Nigeria: States Cry as Floods Reach Disaster Level

Premium Times
(file photo).
22 September 2018

The National Emergency Management Agency (NEMA) has declared a 'national disaster' after many people died in severe floods across the country. Some state governments have complained of lack of capacity to handle the current situation, and have requested for prompt assistance as the flood continues the prowl.

"On behalf of the President & Commander-in-Chief of the Armed Forces of the Federal Republic of Nigeria, @MBuhari, I, Engr. Mustapha Maihaja, Director-General of @nemanigeria, hereby declare National Disaster in the following States: Kogi, Niger, Anambra, Delta."

That was the distress message from the NEMA Director General, Engr. Mustapha Maihaja, announcing emergency situation in four states after thousands of people were displaced following several weeks of heavy rainfall in some states. This followed the bursting of banks of Nigeria's two major rivers, Niger and Benue, killing many people and sweeping away homes.

NEMA and the Nigeria Hydrological Services Agency (NIHSA) previously warned of heavy floods in states along the banks of Rivers Niger and Benue, asking residents of communities in Kebbi, Niger, Kwara, Edo, Kogi, Anambra, Rivers, Bayelsa and Delta from the River Niger axis and Taraba, Benue and Adamawa from the River Benue axis to prepare for a similarity of the 2012 flood.

The agency warned of a worse situation as water levels continued to rise in several areas, especially Lokoja, which is at the confluence of the two rivers and often badly affected during such situations.

NEMA spokesman, Sani Datti told CNN that five emergency operation centers had been created to coordinate search and rescue operations, while also providing humanitarian support for those displaced by the floods.

He also said President Muhammadu Buhari had approved $8.2 million for procurement of medical and relief materials to help victims. Reports from across the states however reveal a desperate situation.


Situation a national crisis-Gov. Bello

Governor Abubakar Bello described the situation as a national crisis which is beyond the capacity of his government, after the Director General of the State Emergency Management Agency (NSEMA) confirmed that about 40 lives had been lost to flood this year with property valued at millions of naira including farmlands already destroyed. Six communities were submerged in Shiroro LGA. The affected communities include Gungu, Ungawar-Bagudu-Alhaji Umoru, Rafin Gora, Sani-Farin Mutum, Mashigi-Gungu, Ungwar Aboki. The communities were already due for relocation because of the ongoing works on the Zungeru dam. The incident caused an immense humanitarian crisis with over 2,000 persons displaced. They are all temporarily sheltered at the Zungeru Primary School. The governor undertook an aerial tour of the flood-ravaged areas in Lapai LGA. Agency officials said over 60 communities across the 22 affected councils were underwater. As usual, the hard hit local government areas are those classified as "red" including Mokwa, Lapai, Lavun, Borgu and Shiroro. Among the hard hit, the situation in Lapai is said to be the worst with about 8, 000 people displaced. Experts warned that the situation is going the way of that of 2012 when 63 people died with 42, 000 displaced, while about 300, 000 were directly affected.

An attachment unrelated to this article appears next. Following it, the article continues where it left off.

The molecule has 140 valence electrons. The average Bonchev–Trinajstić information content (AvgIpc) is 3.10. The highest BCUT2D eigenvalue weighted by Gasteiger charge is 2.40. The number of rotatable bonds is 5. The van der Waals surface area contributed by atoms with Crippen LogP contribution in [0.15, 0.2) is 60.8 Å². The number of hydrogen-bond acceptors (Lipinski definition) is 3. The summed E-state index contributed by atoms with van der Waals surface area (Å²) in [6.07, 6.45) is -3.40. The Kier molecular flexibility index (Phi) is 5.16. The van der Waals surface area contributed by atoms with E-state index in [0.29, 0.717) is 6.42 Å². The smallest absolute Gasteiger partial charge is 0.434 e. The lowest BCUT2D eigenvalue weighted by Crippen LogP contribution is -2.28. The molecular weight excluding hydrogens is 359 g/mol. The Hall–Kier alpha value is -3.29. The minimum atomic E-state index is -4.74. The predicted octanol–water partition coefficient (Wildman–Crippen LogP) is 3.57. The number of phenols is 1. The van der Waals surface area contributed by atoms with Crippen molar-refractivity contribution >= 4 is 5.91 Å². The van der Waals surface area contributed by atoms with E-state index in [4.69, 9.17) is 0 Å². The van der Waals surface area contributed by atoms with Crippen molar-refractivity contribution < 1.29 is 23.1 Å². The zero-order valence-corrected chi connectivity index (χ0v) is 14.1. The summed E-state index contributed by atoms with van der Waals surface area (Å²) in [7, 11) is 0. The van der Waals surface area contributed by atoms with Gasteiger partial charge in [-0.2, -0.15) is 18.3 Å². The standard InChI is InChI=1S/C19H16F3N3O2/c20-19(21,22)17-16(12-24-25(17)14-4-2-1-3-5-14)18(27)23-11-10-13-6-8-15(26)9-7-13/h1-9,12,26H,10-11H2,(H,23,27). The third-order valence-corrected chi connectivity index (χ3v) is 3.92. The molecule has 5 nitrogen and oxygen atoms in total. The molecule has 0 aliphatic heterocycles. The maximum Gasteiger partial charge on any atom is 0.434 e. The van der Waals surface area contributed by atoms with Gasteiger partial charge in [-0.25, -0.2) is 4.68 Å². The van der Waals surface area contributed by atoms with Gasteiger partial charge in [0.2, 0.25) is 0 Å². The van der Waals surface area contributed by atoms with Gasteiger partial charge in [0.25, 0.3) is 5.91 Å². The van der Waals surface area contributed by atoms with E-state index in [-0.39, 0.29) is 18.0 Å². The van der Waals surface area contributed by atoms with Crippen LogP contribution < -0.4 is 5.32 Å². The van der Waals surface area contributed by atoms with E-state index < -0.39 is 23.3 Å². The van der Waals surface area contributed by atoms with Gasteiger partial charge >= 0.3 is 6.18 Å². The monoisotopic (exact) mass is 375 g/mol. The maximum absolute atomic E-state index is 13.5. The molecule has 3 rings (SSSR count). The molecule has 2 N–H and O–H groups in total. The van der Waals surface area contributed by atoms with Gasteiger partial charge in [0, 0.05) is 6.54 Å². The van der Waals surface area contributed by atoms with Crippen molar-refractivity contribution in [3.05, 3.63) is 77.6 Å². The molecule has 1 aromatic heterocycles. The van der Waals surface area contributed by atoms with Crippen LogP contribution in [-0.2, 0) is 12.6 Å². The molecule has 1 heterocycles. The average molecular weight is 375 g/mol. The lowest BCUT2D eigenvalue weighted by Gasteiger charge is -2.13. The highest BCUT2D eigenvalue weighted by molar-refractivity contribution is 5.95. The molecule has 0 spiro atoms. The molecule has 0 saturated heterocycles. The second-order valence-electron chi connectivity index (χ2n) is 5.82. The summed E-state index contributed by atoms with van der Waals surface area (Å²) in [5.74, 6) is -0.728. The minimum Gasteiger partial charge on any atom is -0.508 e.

Thousands kept in temporary shelters

In Kogi State, thousands of people are currently living in temporary shelters provided by the state government after being displaced. Checks by Daily Trust revealed that many have lost property, crops, farmlands and other valuables worth millions of naira.

Over 200 communities across the nine flood-prone local government areas in the state have been submerged, thus displacing thousands of people. Apart from residential buildings, schools, offices, shops, markets and worship places among others have been affected. Hundreds of residents of Ganaja Village in Ajaokuta LGA have been rendered homeless. Besides, motorists and commuters in the axis have hectic time passing parts of the Ajaokuta-Lokoja dual carriageway.

Many buildings on both sides of the highway have been submerged by water. Many travellers heading towards Benue, the eastern part of the country, Igala land and Ajaokuta were held in heavy traffic for many hours on Wednesday as the water level kept increasing. The situation provided avenue for young boys to make brisk business as they charged between N300 and N500 to push vehicles out of water.

In Kogi/Kotonkarfe, a High Court Complex and other government offices were submerged. A victim at the Community Primary School IDP camp in Kotonkarfe, Idris Abdulmumuni, said he lost everything to the flood. A native of Akpaku Village in Kogi/Kotonkarfe LGA, appealed to the government for assistance.